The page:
General Court confirms test for bad faith

European Union

In sro v Office for Harmonisation in the Internal Market (OHIM) (Case T-136/11, December 13 2012), the General Court has confirmed a decision of the Second Board of Appeal of OHIM, in rejecting an appeal to overturn an unsuccessful application by appellant to have one of Pelikan Vertriebsgesellschaft mbH & Co KG’s Community trademarks (CTM) declared invalid on the grounds of bad faith pursuant to Article 52(1)(b) of the Community Trademark Regulation (207/2009). 

The appellant relied on Article 52(1)(b) of the regulation, which states that a CTM shall be declared invalid on application to OHIM where the applicant for registration of the relevant CTM was acting in bad faith when it filed the application. 

There were three CTMs relevant to the case. The contested CTM was a figurative representation of the word 'Pelikan' alongside an image of a pelican and a chick in a circle.

Two earlier CTMs owned by Pelikan were cited by the appellant. They were almost identical to the contested CTM, although the font used and the figurative representation of the pelican and chicks differed, and covered similar classes of goods and services.

The appellant made three submissions demonstrating the bad faith of Pelikan. Each was rejected by the General Court. These submissions and the court's reasons for rejecting them can be summarised as follows:

  1. The first submission was that the CTM was practically identical to two earlier CTMs owned by Pelikan, including one that had been revoked for non-use, and the appellant alleged that Pelikan had only applied for the new CTM to prevent the loss of rights in the earlier CTMs. The General Court agreed that a repeat application for a revoked CTM registration, in respect of the same services, could potentially amount to bad faith. However, citing the decisions of the Court of Justice of the European Union in Lindt (Case C-529/07) and BIGAB (Case T-33/11), the General Court held that, although the CTM was very similar to the two earlier marks, there was insufficient evidence of bad faith, and that it was normal for trademark owners to file modernised versions of marks that had evolved over time, as was the case here. It added that, that because the new CTM was for a narrower list of services and goods than the earlier marks, it was not a mere repeat application.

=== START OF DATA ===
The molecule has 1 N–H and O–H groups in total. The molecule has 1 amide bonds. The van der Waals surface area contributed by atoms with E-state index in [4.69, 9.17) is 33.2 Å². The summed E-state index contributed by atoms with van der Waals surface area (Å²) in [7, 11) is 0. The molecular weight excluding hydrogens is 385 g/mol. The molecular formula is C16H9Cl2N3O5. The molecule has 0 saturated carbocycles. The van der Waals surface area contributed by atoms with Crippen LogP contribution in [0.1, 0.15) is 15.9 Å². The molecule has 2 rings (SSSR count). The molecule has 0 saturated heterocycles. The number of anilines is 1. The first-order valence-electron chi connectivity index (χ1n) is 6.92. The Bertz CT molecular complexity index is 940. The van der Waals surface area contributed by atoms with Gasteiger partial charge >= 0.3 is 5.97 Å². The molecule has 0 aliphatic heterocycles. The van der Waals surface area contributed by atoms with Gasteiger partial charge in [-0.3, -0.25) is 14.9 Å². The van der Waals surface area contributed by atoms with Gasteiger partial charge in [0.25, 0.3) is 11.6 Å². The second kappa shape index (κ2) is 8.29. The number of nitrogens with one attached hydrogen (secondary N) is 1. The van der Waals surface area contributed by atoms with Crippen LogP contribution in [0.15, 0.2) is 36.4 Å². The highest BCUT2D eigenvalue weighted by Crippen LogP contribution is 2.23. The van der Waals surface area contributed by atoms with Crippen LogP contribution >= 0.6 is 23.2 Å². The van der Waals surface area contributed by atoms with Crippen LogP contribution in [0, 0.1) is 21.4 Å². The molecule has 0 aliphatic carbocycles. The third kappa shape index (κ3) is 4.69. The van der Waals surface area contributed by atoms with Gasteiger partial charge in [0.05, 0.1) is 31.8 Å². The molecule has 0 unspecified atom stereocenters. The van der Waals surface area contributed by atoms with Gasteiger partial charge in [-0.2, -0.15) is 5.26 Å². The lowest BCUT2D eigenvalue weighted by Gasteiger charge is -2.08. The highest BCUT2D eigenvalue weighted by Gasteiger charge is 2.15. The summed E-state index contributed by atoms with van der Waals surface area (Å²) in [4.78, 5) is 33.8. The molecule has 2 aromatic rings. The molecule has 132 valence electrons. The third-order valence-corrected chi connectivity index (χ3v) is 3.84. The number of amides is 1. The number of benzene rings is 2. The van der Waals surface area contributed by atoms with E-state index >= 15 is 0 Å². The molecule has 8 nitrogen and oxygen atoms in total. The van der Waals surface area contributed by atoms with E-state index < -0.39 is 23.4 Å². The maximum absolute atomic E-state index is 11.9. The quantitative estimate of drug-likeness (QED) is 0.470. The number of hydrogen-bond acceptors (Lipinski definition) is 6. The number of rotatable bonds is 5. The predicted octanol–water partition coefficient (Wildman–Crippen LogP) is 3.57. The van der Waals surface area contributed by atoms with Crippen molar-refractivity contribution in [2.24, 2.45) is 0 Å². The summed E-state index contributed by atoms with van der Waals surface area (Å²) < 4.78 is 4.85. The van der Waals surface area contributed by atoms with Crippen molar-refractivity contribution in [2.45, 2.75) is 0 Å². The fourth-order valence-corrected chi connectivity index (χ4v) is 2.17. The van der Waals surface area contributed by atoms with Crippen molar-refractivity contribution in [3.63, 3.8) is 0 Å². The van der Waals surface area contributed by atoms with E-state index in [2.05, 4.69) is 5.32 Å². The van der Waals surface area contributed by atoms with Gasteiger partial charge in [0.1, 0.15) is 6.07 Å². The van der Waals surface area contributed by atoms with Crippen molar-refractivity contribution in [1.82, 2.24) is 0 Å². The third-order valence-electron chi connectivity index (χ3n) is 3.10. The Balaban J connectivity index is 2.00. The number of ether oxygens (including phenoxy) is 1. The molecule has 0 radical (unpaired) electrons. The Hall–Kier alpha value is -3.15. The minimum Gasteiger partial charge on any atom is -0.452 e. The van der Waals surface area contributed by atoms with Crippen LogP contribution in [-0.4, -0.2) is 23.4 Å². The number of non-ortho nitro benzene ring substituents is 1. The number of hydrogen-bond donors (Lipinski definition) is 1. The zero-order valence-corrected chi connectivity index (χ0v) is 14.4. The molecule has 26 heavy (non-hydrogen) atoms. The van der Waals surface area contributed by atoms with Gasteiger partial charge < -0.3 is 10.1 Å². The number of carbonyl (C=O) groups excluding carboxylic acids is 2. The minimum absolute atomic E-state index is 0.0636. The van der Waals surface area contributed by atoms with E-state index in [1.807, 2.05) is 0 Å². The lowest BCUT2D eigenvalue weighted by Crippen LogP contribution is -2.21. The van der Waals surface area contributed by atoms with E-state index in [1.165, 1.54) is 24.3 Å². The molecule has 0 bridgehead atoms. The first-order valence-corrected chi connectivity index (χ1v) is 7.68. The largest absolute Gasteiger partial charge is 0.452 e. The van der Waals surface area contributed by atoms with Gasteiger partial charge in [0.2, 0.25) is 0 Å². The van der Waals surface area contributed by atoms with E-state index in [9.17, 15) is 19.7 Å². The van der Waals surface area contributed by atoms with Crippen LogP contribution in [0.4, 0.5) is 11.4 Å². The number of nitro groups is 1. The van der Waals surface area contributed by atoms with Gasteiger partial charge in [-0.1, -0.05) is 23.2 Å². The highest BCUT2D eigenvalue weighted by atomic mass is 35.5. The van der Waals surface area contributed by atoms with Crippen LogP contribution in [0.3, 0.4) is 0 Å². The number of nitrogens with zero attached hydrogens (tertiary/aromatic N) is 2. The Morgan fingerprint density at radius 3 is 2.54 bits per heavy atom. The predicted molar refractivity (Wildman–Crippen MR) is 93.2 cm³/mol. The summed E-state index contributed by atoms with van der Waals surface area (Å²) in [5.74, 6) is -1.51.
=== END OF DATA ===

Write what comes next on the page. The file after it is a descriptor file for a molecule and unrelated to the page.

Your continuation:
2. The appellant's second submission was that, because Pelikan could not have intended to use the CTM for the all the services listed in the specification, together with the fact that Pelikan had not used the CTM for those services listed since the date of registration, it had acted in bad faith. Although the General Court agreed that the use of a mark is relevant in determining bad faith, it held that the court should only be interested in whether the applicant intended to use the CTM at the date of registration, and should not be concerned with whether the applicant had used the CTM since that date. The General Court consequently rejected the submission, as there was insufficient evidence that Pelikan had not intended to use the CTM for the services listed in its specification at the date of registration. It added that acceptance of this submission would render void the five-year grace period granted under the regulation.

  3. The third submission was that Pelikan's sole reason for registering the CTM in Classes 35 and 39 was the dishonest intention of preventing other entities from engaging in activity in the European Union using the mark PELIKAN. The appellant used as evidence Pelikan's pending application in Slovakia to revoke the appellant's Slovakian trademark containing the word element 'pelikan'. Although the General Court did not find this evidence admissible, it noted that it did not prove that Pelikan had acted in bad faith when registering the CTM and added that Pelikan's applications to have the appellant's trademarks declared invalid were entirely legitimate. As there was no other evidence supporting this submission, it was rejected by the General Court.

The case reaffirms the factors listed in Lindt as relevant when determining whether an applicant has acted in bad faith when registering a CTM. However, citing BIGAB, the General Court went on to add that the factors listed in Lindt are only examples of the factors that can be taken into account when assessing whether the applicant for registration of a CTM has acted in bad faith. The relevant factors will thus depend on the facts of the case.

The court's rejection of the appellant's first submission highlights the ease with which companies and individuals can protect their trademarks by registering similar, new marks for classes of goods and services that differ only slightly from the their earlier trademarks.

The case also demonstrates that, unless there is evidence to the contrary, the act of registering a CTM for new classes of goods and services will not on its own demonstrate bad faith.

Chris McLeod and Oliver Ward, Squire Sanders (UK) LLP, London

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